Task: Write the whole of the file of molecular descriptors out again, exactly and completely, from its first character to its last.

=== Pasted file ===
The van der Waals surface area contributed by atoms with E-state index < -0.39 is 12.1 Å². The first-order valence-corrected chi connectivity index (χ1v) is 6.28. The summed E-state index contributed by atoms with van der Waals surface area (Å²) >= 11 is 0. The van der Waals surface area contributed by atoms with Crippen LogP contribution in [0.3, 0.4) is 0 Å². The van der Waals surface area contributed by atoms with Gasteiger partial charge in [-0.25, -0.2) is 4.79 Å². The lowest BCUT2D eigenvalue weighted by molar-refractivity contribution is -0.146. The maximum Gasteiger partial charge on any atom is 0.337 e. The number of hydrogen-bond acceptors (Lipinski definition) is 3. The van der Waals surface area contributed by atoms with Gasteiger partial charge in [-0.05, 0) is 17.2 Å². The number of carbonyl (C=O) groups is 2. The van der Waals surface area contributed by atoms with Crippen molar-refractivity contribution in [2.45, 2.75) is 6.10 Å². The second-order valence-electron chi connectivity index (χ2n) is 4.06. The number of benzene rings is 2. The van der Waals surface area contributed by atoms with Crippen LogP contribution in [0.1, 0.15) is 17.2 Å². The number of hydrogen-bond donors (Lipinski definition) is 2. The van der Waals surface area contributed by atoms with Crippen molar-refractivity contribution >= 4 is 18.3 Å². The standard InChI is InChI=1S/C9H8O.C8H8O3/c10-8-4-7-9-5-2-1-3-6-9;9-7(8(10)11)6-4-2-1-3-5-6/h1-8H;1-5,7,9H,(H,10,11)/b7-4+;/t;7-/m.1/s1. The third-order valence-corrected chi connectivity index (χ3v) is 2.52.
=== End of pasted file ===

The van der Waals surface area contributed by atoms with E-state index < -0.39 is 12.1 Å². The first-order valence-corrected chi connectivity index (χ1v) is 6.28. The summed E-state index contributed by atoms with van der Waals surface area (Å²) >= 11 is 0. The van der Waals surface area contributed by atoms with Crippen LogP contribution in [0.3, 0.4) is 0 Å². The van der Waals surface area contributed by atoms with Gasteiger partial charge in [-0.25, -0.2) is 4.79 Å². The lowest BCUT2D eigenvalue weighted by molar-refractivity contribution is -0.146. The maximum Gasteiger partial charge on any atom is 0.337 e. The number of hydrogen-bond acceptors (Lipinski definition) is 3. The van der Waals surface area contributed by atoms with Gasteiger partial charge in [-0.05, 0) is 17.2 Å². The number of carbonyl (C=O) groups is 2. The van der Waals surface area contributed by atoms with Crippen molar-refractivity contribution in [2.45, 2.75) is 6.10 Å². The second-order valence-electron chi connectivity index (χ2n) is 4.06. The number of benzene rings is 2. The van der Waals surface area contributed by atoms with Crippen LogP contribution in [0.1, 0.15) is 17.2 Å². The number of hydrogen-bond donors (Lipinski definition) is 2. The van der Waals surface area contributed by atoms with Crippen molar-refractivity contribution >= 4 is 18.3 Å². The standard InChI is InChI=1S/C9H8O.C8H8O3/c10-8-4-7-9-5-2-1-3-6-9;9-7(8(10)11)6-4-2-1-3-5-6/h1-8H;1-5,7,9H,(H,10,11)/b7-4+;/t;7-/m.1/s1. The third-order valence-corrected chi connectivity index (χ3v) is 2.52.